United Axes Troubled Denver Baggage System — 10 Years Too Late

from the took-'em-long-enough dept

theodp writes “More than ten years after boasting that it would simplify Denver’s troubled baggage project, United Air Lines is throwing in the towel on the $230 million computerized baggage system. The system has never been able to process luggage from flights arriving at the airport.” For those who remember these kinds of things, the baggage automation system was a big part of why the Denver airport delayed its opening by over a year — which was big news at the time. The fact that it took them this long to admit the system failed is impressive. Of course, again, it doesn’t seem like the contractors who built the actual system received any punishment at all for building a multi-million dollar system that never actually worked.

Rate this comment as insightful
Rate this comment as funny
You have rated this comment as insightful
You have rated this comment as funny
Flag this comment as abusive/trolling/spam
You have flagged this comment
The first word has already been claimed
The last word has already been claimed
Insightful Lightbulb icon Funny Laughing icon Abusive/trolling/spam Flag icon Insightful badge Lightbulb icon Funny badge Laughing icon Comments icon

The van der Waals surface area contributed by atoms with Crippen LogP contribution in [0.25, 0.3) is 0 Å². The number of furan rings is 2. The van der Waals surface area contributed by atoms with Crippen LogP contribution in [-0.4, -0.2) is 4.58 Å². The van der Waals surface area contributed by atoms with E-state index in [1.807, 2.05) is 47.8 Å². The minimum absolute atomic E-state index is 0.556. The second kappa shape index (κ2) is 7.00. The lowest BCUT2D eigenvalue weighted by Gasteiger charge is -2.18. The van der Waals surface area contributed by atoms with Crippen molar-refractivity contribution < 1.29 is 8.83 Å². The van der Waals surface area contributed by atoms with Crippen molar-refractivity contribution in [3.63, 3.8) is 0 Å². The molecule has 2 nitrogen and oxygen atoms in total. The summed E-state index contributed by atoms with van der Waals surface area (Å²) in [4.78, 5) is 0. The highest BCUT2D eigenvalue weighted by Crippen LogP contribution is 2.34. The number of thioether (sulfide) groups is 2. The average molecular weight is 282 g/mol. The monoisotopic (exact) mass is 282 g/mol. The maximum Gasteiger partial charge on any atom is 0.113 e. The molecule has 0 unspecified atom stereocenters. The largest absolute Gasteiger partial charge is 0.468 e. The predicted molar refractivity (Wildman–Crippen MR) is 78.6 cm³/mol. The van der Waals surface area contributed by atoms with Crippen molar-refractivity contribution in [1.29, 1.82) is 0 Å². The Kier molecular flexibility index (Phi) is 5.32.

Comments on “United Axes Troubled Denver Baggage System — 10 Years Too Late”

Subscribe: RSS Leave a comment
TJ says:

No Subject Given

The article says “Lawsuits between the vendor and other parties were long ago settled”, without elaborating. So it sounds like the vendor may have had to answer financially for the failure.

On the problem when vendors/consultants get off free for a failed system, that often comes down to proper project planning and contracts. If you bid a 9-figure project without establishing clear deliverables, or pay the contractor despite failure, and/or won’t sue/arbitrate to recover incremental payments from such a failure… the originator of the bid is responsible for that failure.

Spending another $340 million to delay opening a year to fix a failed system, well that’s mind-blowing foolishness. No wonder airlines keep going bankrupt if that is how they are managed.

Greg Krebs says:


The vendor, BAE, has gone out of business, so they received the ultimate punishment. One reason for failure was the client changing the target while developing a new technology. Would you fly on the new Airbus double decker jet if the manufacturer couldn’t finish a part without someone changing what they wanted it to do? Probably the weakest part of the system was the controls. Can you imagine what it would be like controlling all the vehicular traffic in a sizable city with a computer and no input but destination from the rider? Think about it. Maybe the baggage system wasn’t the only thing broke in the project.

Add Your Comment

Your email address will not be published. Required fields are marked *

Have a Techdirt Account? Sign in now. Want one? Register here

Comment Options:

Make this the or (get credits or sign in to see balance) what's this?

What's this?

Techdirt community members with Techdirt Credits can spotlight a comment as either the "First Word" or "Last Word" on a particular comment thread. Credits can be purchased at the Techdirt Insider Shop »

Follow Techdirt

Techdirt Daily Newsletter

Techdirt Deals
Techdirt Insider Discord
The latest chatter on the Techdirt Insider Discord channel...